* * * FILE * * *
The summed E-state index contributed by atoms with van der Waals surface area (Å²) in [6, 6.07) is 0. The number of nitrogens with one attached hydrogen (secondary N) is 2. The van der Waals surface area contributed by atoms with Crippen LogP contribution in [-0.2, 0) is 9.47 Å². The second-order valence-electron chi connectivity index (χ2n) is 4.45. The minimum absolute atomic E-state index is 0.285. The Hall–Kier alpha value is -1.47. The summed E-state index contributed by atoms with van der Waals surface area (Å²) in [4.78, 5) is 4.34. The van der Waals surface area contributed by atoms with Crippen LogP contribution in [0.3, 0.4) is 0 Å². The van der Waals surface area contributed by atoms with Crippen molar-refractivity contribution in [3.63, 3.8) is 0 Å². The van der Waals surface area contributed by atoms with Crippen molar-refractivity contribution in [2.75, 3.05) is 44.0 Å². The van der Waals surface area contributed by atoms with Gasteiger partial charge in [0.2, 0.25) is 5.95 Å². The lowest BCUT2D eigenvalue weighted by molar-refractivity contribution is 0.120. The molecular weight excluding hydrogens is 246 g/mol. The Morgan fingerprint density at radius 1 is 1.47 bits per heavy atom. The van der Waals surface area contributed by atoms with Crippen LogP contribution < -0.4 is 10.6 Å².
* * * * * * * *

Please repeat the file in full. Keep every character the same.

The summed E-state index contributed by atoms with van der Waals surface area (Å²) in [6, 6.07) is 0. The number of nitrogens with one attached hydrogen (secondary N) is 2. The van der Waals surface area contributed by atoms with Crippen LogP contribution in [-0.2, 0) is 9.47 Å². The second-order valence-electron chi connectivity index (χ2n) is 4.45. The minimum absolute atomic E-state index is 0.285. The Hall–Kier alpha value is -1.47. The summed E-state index contributed by atoms with van der Waals surface area (Å²) in [4.78, 5) is 4.34. The van der Waals surface area contributed by atoms with Crippen LogP contribution in [0.3, 0.4) is 0 Å². The van der Waals surface area contributed by atoms with Crippen molar-refractivity contribution in [3.63, 3.8) is 0 Å². The van der Waals surface area contributed by atoms with Crippen molar-refractivity contribution in [2.75, 3.05) is 44.0 Å². The van der Waals surface area contributed by atoms with Gasteiger partial charge in [0.2, 0.25) is 5.95 Å². The lowest BCUT2D eigenvalue weighted by molar-refractivity contribution is 0.120. The molecular weight excluding hydrogens is 246 g/mol. The Morgan fingerprint density at radius 1 is 1.47 bits per heavy atom. The van der Waals surface area contributed by atoms with Crippen LogP contribution < -0.4 is 10.6 Å².